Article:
I started by taking all the pennies out of my old display.  I'm kind of surprised by how many pennies I have accumulated over the years. My first picture frame only had four pennies in it.  Now I have ten times that many. And I'm not anywhere near done. My family is moving to Alabama in the next few months, and with that move will come many more pennies. 

Step Two: Clean the Pennies
I decided to clean my pennies.  I've never done this before, though I probably should have.  Even though I love pressing pennies I'm never really prepared when I find a pressing machine. Brandon and I always seem to be scrounging around in the car's cup holders to find two quarters and a penny.  Usually we are happy to find a penny at all - let alone a shiny one. So even some of our most recently pressed pennies started out pretty tarnished.  

I assumed that I would use some Tarnex that we recently bought, but Brandon told me to use vinegar and salt.  It was a combination he remembered reading about in a book of simple science experiments. Pinterest confirmed his memory and gave me the quantities I should use.  I used 1 tablespoon of salt and a half cup of vinegar.  The cleaning solution started working almost as soon as I put the pennies inside. 
I used a soft rag to rub the tarnish off of each penny. Then I rinsed them off with water. (If you don't rinse them the tarnish will come back in a few days.) I was impressed by how well the copper shined up.  This is the oldest penny in my collection. It was from Brandon's trip to Multnomah Falls, Oregon back in 1994.  It was one of the more tarnished pennies, and was so dark that I could hardly tell what the picture was.  The cleaning solution took most of the tarnish off.  Most of the newer pennies shined up even better. 

Step Three: Sort the Pennies
I sorted the pennies as I cleaned them.  I'm kind of OCD so I like to group them by state.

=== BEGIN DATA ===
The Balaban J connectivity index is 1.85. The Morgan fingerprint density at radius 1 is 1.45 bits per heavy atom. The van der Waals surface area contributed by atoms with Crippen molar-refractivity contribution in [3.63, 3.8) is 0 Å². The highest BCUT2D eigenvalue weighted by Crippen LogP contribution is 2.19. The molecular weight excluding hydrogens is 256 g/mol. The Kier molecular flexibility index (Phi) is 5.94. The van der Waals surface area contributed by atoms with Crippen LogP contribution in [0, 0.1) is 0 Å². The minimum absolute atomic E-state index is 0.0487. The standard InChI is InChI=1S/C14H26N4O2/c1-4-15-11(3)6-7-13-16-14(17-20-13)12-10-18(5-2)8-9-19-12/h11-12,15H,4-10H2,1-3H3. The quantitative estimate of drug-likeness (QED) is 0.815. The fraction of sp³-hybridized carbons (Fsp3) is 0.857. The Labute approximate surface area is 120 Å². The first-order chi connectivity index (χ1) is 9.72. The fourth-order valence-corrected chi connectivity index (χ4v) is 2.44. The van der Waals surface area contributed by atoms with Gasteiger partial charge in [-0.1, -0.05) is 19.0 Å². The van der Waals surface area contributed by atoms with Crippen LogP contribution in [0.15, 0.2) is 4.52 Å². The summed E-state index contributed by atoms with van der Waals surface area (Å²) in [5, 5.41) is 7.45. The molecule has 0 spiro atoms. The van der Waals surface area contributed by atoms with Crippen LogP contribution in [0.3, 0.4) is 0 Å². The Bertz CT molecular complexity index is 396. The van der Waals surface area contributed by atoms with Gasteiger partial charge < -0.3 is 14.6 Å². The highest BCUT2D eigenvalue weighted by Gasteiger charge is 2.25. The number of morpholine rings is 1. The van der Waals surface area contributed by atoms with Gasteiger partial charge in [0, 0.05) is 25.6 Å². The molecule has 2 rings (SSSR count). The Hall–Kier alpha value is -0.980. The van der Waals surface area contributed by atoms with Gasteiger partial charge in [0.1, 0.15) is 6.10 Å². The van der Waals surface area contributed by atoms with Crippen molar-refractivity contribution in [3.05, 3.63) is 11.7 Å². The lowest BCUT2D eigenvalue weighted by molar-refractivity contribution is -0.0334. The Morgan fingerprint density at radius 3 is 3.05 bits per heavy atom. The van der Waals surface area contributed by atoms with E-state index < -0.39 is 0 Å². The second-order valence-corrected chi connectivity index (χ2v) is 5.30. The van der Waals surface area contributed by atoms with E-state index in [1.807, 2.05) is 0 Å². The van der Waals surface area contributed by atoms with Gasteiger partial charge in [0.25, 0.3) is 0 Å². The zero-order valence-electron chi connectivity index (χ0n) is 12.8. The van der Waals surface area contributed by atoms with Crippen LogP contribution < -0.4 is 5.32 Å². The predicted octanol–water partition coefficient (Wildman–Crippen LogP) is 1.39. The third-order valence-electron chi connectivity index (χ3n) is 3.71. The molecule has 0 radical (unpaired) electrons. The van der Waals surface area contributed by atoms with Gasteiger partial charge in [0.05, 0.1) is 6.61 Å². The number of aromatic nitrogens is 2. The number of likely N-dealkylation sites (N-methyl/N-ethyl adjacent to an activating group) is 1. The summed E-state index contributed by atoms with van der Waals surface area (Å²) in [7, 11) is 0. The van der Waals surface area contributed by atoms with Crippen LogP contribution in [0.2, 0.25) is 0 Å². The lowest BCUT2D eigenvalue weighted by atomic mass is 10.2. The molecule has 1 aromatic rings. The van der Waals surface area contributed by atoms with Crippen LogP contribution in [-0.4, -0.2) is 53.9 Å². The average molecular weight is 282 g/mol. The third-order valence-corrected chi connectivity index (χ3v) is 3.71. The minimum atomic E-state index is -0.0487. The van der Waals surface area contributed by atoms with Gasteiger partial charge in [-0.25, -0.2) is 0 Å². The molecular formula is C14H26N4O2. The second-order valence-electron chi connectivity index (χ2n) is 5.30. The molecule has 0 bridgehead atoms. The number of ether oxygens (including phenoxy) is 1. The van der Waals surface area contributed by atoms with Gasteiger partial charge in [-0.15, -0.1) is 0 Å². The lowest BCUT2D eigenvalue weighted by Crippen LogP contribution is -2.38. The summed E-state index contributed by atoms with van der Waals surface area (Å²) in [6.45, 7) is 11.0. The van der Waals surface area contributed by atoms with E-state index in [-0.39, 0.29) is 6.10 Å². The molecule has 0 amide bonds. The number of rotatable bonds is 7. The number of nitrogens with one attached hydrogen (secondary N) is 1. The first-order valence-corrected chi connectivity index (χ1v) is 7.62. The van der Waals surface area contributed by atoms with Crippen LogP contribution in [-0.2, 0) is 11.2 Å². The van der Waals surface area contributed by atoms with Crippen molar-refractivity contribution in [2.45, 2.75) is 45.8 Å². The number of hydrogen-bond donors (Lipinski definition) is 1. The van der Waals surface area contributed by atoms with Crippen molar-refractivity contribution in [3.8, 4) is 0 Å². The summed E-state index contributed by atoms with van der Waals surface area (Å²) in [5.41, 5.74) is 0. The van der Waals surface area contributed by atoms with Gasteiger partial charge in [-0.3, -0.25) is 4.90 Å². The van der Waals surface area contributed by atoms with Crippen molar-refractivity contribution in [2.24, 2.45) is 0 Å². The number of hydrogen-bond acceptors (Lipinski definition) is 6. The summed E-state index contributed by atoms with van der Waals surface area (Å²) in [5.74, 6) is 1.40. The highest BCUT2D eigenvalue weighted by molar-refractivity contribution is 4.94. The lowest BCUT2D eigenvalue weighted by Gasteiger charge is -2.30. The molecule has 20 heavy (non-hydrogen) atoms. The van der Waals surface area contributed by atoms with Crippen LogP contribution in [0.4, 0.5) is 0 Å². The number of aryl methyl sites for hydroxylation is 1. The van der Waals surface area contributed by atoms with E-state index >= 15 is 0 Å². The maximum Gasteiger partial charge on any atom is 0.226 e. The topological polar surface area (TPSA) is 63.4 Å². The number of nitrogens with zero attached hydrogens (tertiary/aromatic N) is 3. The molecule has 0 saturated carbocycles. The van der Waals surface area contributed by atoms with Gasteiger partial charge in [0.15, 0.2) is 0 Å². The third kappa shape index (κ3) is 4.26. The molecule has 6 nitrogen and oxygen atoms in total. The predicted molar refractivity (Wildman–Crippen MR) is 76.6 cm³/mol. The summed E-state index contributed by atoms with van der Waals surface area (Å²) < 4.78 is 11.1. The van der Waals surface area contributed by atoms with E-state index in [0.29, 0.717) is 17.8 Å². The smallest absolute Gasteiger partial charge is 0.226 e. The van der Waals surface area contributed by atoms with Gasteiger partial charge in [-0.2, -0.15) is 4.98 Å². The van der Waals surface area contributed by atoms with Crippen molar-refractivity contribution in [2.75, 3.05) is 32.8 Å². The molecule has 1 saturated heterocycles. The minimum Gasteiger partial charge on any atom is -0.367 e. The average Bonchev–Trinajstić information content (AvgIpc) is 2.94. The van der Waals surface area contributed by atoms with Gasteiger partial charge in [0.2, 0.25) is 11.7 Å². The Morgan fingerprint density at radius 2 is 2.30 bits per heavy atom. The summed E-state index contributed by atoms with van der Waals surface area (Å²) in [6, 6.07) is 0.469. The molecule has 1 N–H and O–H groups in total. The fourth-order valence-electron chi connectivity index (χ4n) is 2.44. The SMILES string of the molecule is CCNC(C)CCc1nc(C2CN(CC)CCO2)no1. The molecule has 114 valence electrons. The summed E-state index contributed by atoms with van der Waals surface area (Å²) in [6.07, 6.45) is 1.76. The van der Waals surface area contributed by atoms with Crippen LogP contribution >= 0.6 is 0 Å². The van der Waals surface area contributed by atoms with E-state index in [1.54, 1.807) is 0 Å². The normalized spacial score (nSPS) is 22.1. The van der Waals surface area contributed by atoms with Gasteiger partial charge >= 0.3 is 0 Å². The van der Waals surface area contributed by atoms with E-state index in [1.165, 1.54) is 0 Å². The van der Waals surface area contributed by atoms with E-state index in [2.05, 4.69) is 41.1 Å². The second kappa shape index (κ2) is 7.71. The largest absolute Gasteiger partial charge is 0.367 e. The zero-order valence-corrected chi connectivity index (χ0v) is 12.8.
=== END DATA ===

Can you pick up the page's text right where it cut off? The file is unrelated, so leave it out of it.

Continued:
Step Four: Pick a Frame and Make a Background
One of my rules for doing a craft project is to start with the frame.  It can be really frustrating to make a beautiful piece of art, but then have it not fit in a frame. So I always make sure I have a frame before I start any project. I used a frame that I picked up at a thrift store for less than $2. Since I know that this collection will out grow the frame within the next few months I didn't bother painting the frame.  If I had painted it I would have used either black or orange paint.

I made a background by tracing the back of the frame onto a Cheerios box.  I cut that out and then glued construction paper to it.  I've always displayed the pennies on a tan background that had little leaf designs on it.  But this time I liked how the blue cloth that I dried the pennies on contrasted with the pennies. So I decided to use blue construction paper as the background in the display.

Step Five:  Lay out the Pennies
I've learned from prior experience that the easiest way to make sure everything is visible in a frame is to take the glass out of the frame.  I set the glass aside and put the frame over the background.  Then I could put the pennies exactly where I wanted them without worrying that the edge of the frame would cover them.

Step Six: Secure the Pennies
After I figured out where I wanted to put the pennies I secured them to the background. I just made a little roll with scotch tape so the tape will stick to the penny and to the paper. You could probably also do this with double sided tape. I don't recommend using glue. If you ever decided to rearrange your display you'd have a harder time removing the pennies from the background if they were glued down. 

Step Seven: Put the Frame Back Together